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One-atom-thick sheets could change computing

One-atom-thick sheets could change computing

This image by AlexanderAlUS shows a graphene sheet, which could now be cheaper to produce.

Scientists claim that a new method for creating materials in sheets that are just one-atom-thick could lead to breakthroughs in data and energy storage technologies, meaning bigger storage devices and longer-lasting batteries.

According to coverage of the discovery over on Reuters, quoting a report published in journal Science, the technique makes it significantly easier to create one-atom-thick sheets of different materials, including graphene sheets made from carbon.

Work has been done in the past on creating graphene, but the material - which is just one-atom-thick and around a hundred times stronger than steel - remains expensive and difficult to produce; something the researchers believe they may have solved.

The new method is claimed to be low-cost, while also resulting in extremely high yields of usable materials, but isn't just limited to producing sheets from carbon. Instead, the researchers claim they can use the technology to create single-atom sheets from a variety of elements, drastically changing their electrical and thermoelectric properties and potentially unlocking useful new materials.

While graphene in its current state may not completely replace silicon the semiconductor industry, according to IBM, this latest work could help find the materials and technologies that mean faster, longer-lasting electronic circuits in the future.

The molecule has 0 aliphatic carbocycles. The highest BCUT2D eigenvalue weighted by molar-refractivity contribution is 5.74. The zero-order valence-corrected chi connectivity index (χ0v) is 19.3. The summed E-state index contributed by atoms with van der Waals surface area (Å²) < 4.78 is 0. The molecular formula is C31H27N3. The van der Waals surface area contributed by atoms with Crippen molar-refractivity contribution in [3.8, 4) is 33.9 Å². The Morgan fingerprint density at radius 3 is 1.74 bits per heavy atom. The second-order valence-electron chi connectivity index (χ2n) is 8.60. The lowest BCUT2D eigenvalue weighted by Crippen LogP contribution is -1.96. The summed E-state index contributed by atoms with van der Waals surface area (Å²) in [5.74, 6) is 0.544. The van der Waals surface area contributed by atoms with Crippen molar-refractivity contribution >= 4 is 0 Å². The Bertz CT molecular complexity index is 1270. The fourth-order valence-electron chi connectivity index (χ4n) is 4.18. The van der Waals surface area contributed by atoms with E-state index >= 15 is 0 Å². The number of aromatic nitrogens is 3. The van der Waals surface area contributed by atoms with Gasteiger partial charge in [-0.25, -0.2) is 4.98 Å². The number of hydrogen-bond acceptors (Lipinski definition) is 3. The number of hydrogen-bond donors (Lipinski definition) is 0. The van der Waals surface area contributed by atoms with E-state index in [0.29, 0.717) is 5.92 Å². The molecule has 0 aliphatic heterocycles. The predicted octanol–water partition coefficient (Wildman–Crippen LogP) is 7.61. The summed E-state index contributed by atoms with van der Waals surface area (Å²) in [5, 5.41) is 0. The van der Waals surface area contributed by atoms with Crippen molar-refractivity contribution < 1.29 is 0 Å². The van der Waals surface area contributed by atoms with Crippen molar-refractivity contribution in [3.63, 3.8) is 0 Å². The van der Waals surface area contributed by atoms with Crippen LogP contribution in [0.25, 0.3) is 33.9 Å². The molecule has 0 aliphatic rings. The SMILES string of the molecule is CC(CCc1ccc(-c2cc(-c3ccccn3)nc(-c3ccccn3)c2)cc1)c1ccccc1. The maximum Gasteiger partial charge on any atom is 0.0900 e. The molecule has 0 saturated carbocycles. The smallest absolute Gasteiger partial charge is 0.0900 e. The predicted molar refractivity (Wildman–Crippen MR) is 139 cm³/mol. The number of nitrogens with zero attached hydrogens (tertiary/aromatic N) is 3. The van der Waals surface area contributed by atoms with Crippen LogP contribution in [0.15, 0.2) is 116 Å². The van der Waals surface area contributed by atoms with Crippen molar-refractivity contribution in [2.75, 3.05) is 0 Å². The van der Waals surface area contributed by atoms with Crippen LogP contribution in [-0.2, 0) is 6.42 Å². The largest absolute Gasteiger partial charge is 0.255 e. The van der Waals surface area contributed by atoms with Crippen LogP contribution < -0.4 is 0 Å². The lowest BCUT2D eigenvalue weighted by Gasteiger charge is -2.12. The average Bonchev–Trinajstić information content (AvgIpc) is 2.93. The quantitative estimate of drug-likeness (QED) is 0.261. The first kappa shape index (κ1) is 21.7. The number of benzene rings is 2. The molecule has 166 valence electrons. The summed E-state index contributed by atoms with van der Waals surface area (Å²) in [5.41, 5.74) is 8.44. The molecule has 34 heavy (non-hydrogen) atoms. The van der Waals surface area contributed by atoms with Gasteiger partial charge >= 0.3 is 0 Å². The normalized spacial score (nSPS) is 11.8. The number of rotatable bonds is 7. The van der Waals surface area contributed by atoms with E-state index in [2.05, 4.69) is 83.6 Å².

Are you pleased to see researchers coming up with potential new materials in this way, or will you only get excited when the technology gets commercialised? Share your thoughts over in the forums.

19 Comments

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K404 4th February 2011, 12:32 Quote
Whoa! I thought atomically flat was physically impossible????
llamafur 4th February 2011, 12:50 Quote
I saw this on NOVA science, quite amazing.
dunx 4th February 2011, 12:50 Quote
Non-quantum flat ?

LOL

dunx
MajorTom 4th February 2011, 13:15 Quote
Commercialised or not, this is very impressive indeed!
jrs77 4th February 2011, 13:26 Quote
Science is allways nice and dandy, but it's only the practical applications in commercial products that counts in the end.

If they can build something useful with this technology, then it might catch up some real interest and get more funds to improve the technology.
Money is not spend too much these days on science that has no practical value.
maximus09 4th February 2011, 13:26 Quote
weird that picture is moving when not focussed on it :S
Mraedis 4th February 2011, 13:27 Quote
Quote:
Originally Posted by K404
Whoa! I thought atomically flat was physically impossible????

Someone needs to look up on Graphene.

Coincidentally that's also where the image from the article came from.
aaron123d 4th February 2011, 15:00 Quote
Quote:
Originally Posted by maximus09
weird that picture is moving when not focussed on it :S

first thing i noticed bit spinny lol
benji2412 4th February 2011, 16:00 Quote
A complete rewording of someone elses article lol. Why not 1) link us to that at the start and 2) link me to the journal entry so I can read about this process that doesn't get described.
SMIFFYDUDE 5th February 2011, 04:30 Quote
Set the above picture as your desktop wallpaper and tile it, its mesmerizing.
D B 5th February 2011, 22:34 Quote